To be accurate, it doesn't go by that name, but it might as well. Matthias Hollenback Arnot liked art, bought art, and hung the art where he liked it in a room he had built for it, and when he left it to the city of Elmira, he left instructions for it to be kept that way.
Like the larger efforts of Boston's Isabella Stewart Gardner in the 19th century and Pennsylvania's Albert Barnes in the 20th, the Arnot Museum in Elmira gives us a view of a collection presented in a way that on the one hand seems dated in its density, but also gives us a view of the collector.
Arnot himself was a significant figure in Elmira in the late 1800s; Yale-educated and the son of the local magnate who built the Greek Revival mansion the museum occupies, he went into banking and founded one of the main local banks, the Chemung Canal Bank. He used the bank's wealth and influence to finance industrial growth in the area, including railroad building.
In his late 30s, he began buying art; unlike many new patrons of the arts in the period, he didn't rely on dealers to find what he wanted; he traveled extensively, buying from artists and galleries. He built the main gallery of the museum, an extension of the family mansion, specifically to show the collection. An obituary gives some sense of his range of interest and his status among his peers.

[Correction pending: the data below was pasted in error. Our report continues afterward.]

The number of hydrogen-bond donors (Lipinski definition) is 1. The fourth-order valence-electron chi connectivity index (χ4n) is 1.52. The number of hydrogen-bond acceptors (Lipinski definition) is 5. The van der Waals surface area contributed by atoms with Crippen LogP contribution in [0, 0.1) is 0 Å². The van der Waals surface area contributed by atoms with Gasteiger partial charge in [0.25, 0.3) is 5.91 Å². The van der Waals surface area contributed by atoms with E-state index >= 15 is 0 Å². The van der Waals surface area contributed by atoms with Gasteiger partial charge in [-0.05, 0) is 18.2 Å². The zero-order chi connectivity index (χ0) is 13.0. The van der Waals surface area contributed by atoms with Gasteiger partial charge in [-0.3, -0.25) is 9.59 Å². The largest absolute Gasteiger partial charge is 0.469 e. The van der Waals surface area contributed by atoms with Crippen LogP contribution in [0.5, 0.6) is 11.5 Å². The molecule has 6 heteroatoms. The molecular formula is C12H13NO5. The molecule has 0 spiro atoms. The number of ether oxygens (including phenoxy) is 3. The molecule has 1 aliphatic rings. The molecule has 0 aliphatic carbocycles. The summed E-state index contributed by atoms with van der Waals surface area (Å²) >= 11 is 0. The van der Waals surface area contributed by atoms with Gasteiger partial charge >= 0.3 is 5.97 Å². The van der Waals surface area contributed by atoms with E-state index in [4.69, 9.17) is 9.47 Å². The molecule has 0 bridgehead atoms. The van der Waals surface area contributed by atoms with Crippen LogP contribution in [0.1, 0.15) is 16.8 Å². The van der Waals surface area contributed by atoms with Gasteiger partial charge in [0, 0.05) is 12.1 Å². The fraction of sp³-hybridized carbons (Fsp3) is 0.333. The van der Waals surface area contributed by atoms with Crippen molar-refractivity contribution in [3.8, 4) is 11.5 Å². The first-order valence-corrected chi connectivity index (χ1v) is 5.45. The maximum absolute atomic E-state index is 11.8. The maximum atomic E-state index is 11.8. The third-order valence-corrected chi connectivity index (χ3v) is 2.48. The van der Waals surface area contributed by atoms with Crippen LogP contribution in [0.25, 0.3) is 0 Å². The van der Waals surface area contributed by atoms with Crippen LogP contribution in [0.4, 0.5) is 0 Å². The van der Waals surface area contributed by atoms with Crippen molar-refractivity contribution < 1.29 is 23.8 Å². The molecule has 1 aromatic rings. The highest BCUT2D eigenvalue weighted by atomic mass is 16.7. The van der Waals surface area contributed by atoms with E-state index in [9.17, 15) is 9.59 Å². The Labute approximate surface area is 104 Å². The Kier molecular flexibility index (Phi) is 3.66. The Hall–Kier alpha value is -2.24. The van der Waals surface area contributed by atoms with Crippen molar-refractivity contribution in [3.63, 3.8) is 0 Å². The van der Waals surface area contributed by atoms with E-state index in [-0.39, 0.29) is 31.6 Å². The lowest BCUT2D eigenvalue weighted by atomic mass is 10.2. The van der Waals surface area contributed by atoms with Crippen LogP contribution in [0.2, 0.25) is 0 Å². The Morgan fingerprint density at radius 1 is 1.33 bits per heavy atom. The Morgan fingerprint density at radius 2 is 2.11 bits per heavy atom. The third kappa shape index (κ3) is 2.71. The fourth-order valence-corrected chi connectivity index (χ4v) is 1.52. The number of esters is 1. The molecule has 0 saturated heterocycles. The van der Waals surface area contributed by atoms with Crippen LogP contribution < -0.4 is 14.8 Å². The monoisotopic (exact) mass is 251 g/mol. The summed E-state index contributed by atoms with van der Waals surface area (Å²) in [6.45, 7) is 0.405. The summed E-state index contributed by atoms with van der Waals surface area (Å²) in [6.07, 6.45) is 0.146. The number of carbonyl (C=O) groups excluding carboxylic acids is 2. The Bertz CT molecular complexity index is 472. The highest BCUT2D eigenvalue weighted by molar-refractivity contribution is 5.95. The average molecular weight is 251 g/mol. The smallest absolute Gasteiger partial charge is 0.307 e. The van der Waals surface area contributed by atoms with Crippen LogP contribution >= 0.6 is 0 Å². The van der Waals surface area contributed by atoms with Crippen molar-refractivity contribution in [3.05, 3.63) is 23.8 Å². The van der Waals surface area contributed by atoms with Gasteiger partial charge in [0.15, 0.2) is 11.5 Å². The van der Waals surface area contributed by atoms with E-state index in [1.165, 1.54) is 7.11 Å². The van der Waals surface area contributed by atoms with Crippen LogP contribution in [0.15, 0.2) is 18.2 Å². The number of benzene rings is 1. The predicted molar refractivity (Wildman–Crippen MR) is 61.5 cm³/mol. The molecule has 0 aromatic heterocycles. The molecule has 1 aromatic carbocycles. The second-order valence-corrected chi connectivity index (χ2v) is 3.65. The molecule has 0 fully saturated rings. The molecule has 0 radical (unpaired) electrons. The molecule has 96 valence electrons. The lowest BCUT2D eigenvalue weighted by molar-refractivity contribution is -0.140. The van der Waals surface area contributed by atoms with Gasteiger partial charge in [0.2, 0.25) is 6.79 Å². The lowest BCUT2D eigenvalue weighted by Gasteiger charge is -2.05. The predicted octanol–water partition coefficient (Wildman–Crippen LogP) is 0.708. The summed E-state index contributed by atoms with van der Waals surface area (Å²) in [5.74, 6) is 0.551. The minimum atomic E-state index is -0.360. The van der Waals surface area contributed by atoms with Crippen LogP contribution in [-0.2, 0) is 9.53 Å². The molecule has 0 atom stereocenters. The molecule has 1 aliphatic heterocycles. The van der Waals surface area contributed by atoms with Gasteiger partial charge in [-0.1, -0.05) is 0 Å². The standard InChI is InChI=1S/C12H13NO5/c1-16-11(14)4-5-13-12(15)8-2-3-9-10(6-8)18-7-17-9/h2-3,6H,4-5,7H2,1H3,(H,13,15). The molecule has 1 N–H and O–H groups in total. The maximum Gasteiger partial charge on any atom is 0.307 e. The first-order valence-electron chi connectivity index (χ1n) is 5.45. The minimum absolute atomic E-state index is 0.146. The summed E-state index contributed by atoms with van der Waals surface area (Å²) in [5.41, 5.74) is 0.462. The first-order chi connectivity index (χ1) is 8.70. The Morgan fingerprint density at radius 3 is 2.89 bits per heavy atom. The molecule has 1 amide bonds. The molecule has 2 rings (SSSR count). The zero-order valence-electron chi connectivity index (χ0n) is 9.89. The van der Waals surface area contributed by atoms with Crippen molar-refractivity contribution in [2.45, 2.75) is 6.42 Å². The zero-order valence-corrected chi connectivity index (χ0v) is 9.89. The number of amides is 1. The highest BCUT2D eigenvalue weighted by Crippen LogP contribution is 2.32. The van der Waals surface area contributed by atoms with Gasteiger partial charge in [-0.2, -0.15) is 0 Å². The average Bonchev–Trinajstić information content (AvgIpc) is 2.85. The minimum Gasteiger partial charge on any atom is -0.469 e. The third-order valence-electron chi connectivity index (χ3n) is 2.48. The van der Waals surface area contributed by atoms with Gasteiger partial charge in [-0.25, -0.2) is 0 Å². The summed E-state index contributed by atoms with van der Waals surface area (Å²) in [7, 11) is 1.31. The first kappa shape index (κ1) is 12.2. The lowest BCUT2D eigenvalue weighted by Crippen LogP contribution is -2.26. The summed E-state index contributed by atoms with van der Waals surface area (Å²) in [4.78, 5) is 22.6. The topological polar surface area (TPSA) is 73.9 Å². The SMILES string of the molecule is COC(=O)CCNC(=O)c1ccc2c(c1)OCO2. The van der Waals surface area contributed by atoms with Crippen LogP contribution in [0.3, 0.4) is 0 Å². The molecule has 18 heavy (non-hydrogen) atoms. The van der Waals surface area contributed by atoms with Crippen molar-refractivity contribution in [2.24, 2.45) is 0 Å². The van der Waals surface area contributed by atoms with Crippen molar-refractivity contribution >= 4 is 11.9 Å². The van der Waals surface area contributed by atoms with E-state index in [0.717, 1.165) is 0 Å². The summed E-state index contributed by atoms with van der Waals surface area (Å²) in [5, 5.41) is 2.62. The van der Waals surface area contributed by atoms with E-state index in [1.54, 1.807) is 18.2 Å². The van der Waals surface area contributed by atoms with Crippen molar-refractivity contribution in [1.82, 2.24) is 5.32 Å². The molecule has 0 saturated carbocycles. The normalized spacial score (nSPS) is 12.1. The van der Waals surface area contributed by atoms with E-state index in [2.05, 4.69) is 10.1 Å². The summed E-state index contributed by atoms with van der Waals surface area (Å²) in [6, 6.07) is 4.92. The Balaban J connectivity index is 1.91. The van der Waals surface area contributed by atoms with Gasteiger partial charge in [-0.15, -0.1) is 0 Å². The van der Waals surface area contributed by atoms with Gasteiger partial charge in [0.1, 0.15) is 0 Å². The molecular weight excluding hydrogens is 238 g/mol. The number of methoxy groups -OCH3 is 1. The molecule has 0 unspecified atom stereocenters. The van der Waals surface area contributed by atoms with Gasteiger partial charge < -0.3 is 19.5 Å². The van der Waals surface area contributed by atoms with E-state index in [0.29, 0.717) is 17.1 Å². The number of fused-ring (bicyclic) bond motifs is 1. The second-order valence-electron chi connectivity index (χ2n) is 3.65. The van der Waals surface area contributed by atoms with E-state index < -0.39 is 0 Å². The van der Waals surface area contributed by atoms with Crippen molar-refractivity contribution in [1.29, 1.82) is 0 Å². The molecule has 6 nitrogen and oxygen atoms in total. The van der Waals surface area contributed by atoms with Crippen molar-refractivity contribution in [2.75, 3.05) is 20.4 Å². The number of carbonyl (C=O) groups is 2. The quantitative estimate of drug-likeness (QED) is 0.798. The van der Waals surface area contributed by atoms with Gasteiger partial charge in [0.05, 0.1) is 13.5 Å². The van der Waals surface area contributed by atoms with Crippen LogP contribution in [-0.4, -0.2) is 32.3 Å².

In his lifetime, he gave public showings and encouraged art students; at his death in 1910, he left the collection and the house to the city, along with an endowment that would allow the new museum to continue collecting. The museum opened in 1913.
A series of galleries in a new wing and on upper floors are home to most of the newer collections, which extend out quite a bit from Arnot's taste in classic European and American art.
But not as far, clearly, as the temporary exhibits on offer the day we visited: a display of trackside photographs appealing to motorsports enthusiasts, and an extensive display of photo-realistic paintings, including one of another museum. To be honest, I've yet to absorb the value of making a painting appear to be a photograph, beyond the marvel that it can be done.
Not all of the museum is indoors; A 1970s acquisition sits on a nearby lawn, practically inviting visitors to join for an outdoor, and socially-distanced picnic. It's actually a work by William Dickey King, called 'Direction.'